Music & Visual Art
Crayon Drawing by David Hockney
(February 1, 1994)
Photo by Richard Schmidt, courtesy Betty Freeman
Betty Freeman with Philip Glass
in Los Angeles, 1981
Photo courtesy Betty Freeman
FRANK J. OTERI: To continue what we were saying about the art world versus the music world. It’s interesting because the art world has a very different economy than the music world.
BETTY FREEMAN: That’s right. They have an object.
FRANK J. OTERI: And we don’t.
BETTY FREEMAN: They have objects they can put on their walls. That’s right, we don’t. That’s where it stops.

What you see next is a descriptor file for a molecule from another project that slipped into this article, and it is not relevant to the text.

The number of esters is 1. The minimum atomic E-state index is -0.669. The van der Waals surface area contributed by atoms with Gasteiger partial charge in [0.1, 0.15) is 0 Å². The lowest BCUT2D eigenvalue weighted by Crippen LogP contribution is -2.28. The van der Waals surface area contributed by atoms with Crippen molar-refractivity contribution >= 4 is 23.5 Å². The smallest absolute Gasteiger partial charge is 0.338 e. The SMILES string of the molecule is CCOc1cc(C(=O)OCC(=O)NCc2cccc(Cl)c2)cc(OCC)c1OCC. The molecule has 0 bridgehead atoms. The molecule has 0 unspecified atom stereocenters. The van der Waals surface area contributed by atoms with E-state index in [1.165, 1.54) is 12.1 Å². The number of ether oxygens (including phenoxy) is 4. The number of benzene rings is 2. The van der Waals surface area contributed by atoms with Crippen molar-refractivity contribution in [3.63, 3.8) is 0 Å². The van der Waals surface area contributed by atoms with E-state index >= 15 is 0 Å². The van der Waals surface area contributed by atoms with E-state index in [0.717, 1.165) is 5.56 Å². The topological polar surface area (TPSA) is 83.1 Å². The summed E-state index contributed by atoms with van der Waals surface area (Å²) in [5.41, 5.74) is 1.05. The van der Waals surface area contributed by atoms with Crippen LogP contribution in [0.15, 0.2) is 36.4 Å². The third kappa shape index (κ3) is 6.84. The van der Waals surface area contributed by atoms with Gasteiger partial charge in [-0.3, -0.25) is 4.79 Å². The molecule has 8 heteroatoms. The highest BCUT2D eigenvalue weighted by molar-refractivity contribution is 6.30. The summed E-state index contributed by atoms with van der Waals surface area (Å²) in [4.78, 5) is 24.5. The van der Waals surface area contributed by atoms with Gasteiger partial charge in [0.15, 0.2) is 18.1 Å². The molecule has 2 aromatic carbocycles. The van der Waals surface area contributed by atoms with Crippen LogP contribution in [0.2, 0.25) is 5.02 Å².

FRANK J. OTERI: And it sort of makes things tricky because in music you’re lucky if you get someone, a person, or an organization to commission something, but they commission it before they’ve heard it.
BETTY FREEMAN: I know.
FRANK J. OTERI: As opposed to a painting, which they can buy once they’ve seen.
BETTY FREEMAN: There’s no connection really.
FRANK J. OTERI: And you commission it, but it’s not really yours. You get to hear it but then it belongs to the world.
BETTY FREEMAN: That’s the way I like it.
FRANK J. OTERI: Right, because it is something the entire world can appreciate.
BETTY FREEMAN: The economy depends on other purposes. For the people who are art collectors, it’s important socially.
FRANK J. OTERI: Right.